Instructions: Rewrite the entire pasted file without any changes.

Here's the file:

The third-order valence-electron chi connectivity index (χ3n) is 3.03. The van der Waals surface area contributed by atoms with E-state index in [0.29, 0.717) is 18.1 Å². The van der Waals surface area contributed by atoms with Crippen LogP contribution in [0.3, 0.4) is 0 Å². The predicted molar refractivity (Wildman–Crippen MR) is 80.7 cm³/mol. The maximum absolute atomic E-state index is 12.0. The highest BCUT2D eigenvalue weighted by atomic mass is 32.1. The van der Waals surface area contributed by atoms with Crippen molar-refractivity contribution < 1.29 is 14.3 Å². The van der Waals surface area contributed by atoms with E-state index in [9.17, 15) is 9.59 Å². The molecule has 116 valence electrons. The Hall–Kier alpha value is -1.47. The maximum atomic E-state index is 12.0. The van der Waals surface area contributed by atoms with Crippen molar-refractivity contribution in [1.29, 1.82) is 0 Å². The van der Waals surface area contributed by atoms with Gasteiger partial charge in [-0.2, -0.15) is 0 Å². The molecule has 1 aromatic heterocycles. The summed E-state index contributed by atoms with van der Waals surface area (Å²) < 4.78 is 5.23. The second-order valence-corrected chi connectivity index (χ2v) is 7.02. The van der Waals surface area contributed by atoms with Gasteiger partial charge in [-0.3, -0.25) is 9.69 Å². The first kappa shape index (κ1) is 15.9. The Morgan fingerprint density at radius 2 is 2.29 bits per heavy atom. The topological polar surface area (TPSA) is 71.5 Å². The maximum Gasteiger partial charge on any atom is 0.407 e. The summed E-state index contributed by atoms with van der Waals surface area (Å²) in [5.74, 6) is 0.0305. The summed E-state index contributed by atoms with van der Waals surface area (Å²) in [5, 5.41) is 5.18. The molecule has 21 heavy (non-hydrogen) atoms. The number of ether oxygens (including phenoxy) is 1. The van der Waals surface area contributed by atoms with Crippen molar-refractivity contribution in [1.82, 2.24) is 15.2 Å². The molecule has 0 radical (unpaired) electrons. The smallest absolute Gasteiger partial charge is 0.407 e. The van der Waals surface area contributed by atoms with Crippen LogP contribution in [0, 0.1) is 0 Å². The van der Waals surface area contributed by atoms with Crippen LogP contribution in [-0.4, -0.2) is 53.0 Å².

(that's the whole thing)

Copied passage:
The third-order valence-electron chi connectivity index (χ3n) is 3.03. The van der Waals surface area contributed by atoms with E-state index in [0.29, 0.717) is 18.1 Å². The van der Waals surface area contributed by atoms with Crippen LogP contribution in [0.3, 0.4) is 0 Å². The predicted molar refractivity (Wildman–Crippen MR) is 80.7 cm³/mol. The maximum absolute atomic E-state index is 12.0. The highest BCUT2D eigenvalue weighted by atomic mass is 32.1. The van der Waals surface area contributed by atoms with Crippen molar-refractivity contribution < 1.29 is 14.3 Å². The van der Waals surface area contributed by atoms with E-state index in [9.17, 15) is 9.59 Å². The molecule has 116 valence electrons. The Hall–Kier alpha value is -1.47. The maximum atomic E-state index is 12.0. The van der Waals surface area contributed by atoms with Crippen molar-refractivity contribution in [1.29, 1.82) is 0 Å². The van der Waals surface area contributed by atoms with Gasteiger partial charge in [-0.2, -0.15) is 0 Å². The molecule has 1 aromatic heterocycles. The summed E-state index contributed by atoms with van der Waals surface area (Å²) < 4.78 is 5.23. The second-order valence-corrected chi connectivity index (χ2v) is 7.02. The van der Waals surface area contributed by atoms with Gasteiger partial charge in [-0.3, -0.25) is 9.69 Å². The first kappa shape index (κ1) is 15.9. The Morgan fingerprint density at radius 2 is 2.29 bits per heavy atom. The topological polar surface area (TPSA) is 71.5 Å². The maximum Gasteiger partial charge on any atom is 0.407 e. The summed E-state index contributed by atoms with van der Waals surface area (Å²) in [5.74, 6) is 0.0305. The summed E-state index contributed by atoms with van der Waals surface area (Å²) in [5, 5.41) is 5.18. The molecule has 21 heavy (non-hydrogen) atoms. The number of ether oxygens (including phenoxy) is 1. The van der Waals surface area contributed by atoms with Crippen molar-refractivity contribution in [1.82, 2.24) is 15.2 Å². The molecule has 0 radical (unpaired) electrons. The smallest absolute Gasteiger partial charge is 0.407 e. The van der Waals surface area contributed by atoms with Crippen LogP contribution in [0, 0.1) is 0 Å². The van der Waals surface area contributed by atoms with Crippen LogP contribution in [-0.4, -0.2) is 53.0 Å².